By Mara

You're slaving away at your day job, playing your music at night and on the weekends, and it seems you'll never have enough time to write, record and tour when 40 hours of your week are cashed in for that steady paycheck. You can't help but think, "If only I could quit my job to work on my music full time, I'd be able to make it."

Last year, I had a chance to do just that, and I learned a few things during my exciting, though sometimes heartbreaking year of freedom. Although it certainly feels great to throw caution to the wind and dive head first into pursuing your dream, my biggest barrier to success remained the same. I simply did not use my time and resources wisely.

Without a day job, I felt like I had all the time in the world, and filled a lot of it with trips to the gym, reorganizing my apartment and lunches with friends. "I don't have the time" is a great excuse, but it stems from our human fear of failure, as well as our fear of success. The truth is that most people are comfortable living their lives and dreaming their dreams, to the point where their dream becomes their reason to live. If they were to achieve their dream, what would they live for? Or worse, what if they tried and failed?

For a performing artist, touring is the number one thing you figure you don't have time to do with a day job. In my entire year off, I only did a handful out of town gigs because I had to be cautious with money and I felt that my time was better spent going to music conferences like South By Southwest and the TAXI Road Rally. Conferences are fantastic because they give you a chance to play in new cities while networking with industry and other artists. However, most of these conferences are scheduled for weekends, so it would make more sense to get a Friday off from work, pack up a few demos, and report back Monday morning with a stack of new contacts to keep in touch with. Sure, it's a tough schedule, but those steady paychecks sure come in handy when you need to book airfare and order more copies of your CD for the next conference.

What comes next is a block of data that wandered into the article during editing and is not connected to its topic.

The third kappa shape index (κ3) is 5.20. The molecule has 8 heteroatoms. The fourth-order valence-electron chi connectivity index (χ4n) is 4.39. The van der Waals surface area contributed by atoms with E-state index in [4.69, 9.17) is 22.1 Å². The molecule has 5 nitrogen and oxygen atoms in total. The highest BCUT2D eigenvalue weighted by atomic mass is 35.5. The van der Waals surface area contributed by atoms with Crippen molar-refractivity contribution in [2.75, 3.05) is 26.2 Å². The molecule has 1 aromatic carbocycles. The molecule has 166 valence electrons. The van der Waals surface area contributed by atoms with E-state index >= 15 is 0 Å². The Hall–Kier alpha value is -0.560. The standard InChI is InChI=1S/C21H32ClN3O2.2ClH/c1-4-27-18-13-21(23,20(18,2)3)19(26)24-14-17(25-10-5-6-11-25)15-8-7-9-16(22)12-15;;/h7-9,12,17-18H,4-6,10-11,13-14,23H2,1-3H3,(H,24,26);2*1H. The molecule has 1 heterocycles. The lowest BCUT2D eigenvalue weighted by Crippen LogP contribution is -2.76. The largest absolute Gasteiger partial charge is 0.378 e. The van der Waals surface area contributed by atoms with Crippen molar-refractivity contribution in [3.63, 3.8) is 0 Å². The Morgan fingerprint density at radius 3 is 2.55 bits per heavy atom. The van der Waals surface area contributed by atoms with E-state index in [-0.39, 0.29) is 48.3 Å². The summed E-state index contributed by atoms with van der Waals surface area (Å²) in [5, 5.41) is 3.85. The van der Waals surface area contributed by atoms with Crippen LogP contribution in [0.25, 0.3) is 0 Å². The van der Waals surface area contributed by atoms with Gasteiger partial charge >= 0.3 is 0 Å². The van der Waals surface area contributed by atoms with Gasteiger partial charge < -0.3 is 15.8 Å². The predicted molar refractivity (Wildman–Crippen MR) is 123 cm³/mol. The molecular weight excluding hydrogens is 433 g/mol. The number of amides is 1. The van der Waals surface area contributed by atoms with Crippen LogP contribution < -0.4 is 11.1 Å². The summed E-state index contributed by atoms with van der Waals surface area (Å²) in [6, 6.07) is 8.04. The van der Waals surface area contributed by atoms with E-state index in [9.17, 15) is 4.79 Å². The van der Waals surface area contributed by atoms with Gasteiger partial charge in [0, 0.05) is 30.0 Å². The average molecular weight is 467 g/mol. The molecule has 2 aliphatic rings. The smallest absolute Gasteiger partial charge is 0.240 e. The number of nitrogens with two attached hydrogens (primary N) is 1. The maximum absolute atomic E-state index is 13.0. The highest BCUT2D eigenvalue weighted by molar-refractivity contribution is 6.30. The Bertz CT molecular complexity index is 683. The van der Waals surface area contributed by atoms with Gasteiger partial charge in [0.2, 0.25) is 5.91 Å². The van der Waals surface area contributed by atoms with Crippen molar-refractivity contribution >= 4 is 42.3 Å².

I always thought that if I had more time I would sit down every single day and write hit song after hit song. Once I had the time, I was so wrapped up in the logistics of how to make a living with the music I had, not to mention the pressure of the ticking clock of my dwindling savings, I never got around to writing new music. When you're working and your bills are getting paid, all day you yearn to be creative, so when you feel that spark of inspiration, you hold onto it with every fiber. I also found that by removing myself from the daily experiences and emotions of a "normal" life, I had very little to write about that an audience could relate to. I began to miss the structure and security of my cubicle.

At the end of my year off I hadn't achieved the success I hoped for, couldn't write a song to save my life, and I was burnt out and exhausted from trying. I honestly felt that if I couldn't make it in that whole year on my own, maybe I wasn't cut out for the life of a full-time musician. Devastated, I took a day job and three months away from writing, playing or generally being around my music (ironic, don't ya think?). I needed to gather my thoughts, rediscover my creativity, and remember why I took that monumental risk and gave my dream a full-time shot in the first place.

Succeeding in my new job gave me back a basic sense of accomplishment every day, and I learned to make the most of my nights and weekends. I started coming up with lyrics at my desk and I'm recording an EP of new songs with my steady paycheck. As a songwriter, I generally steer away from clichés, but it turns out there are no truer words then "Be careful what you wish for, you just might get it," and more importantly, "Don't quit your day job."

Mara is a singer/songwriter/TAXI member living in Los Angeles and keeping busy with Music Connection Magazine and She also writes bios and press releases for artists at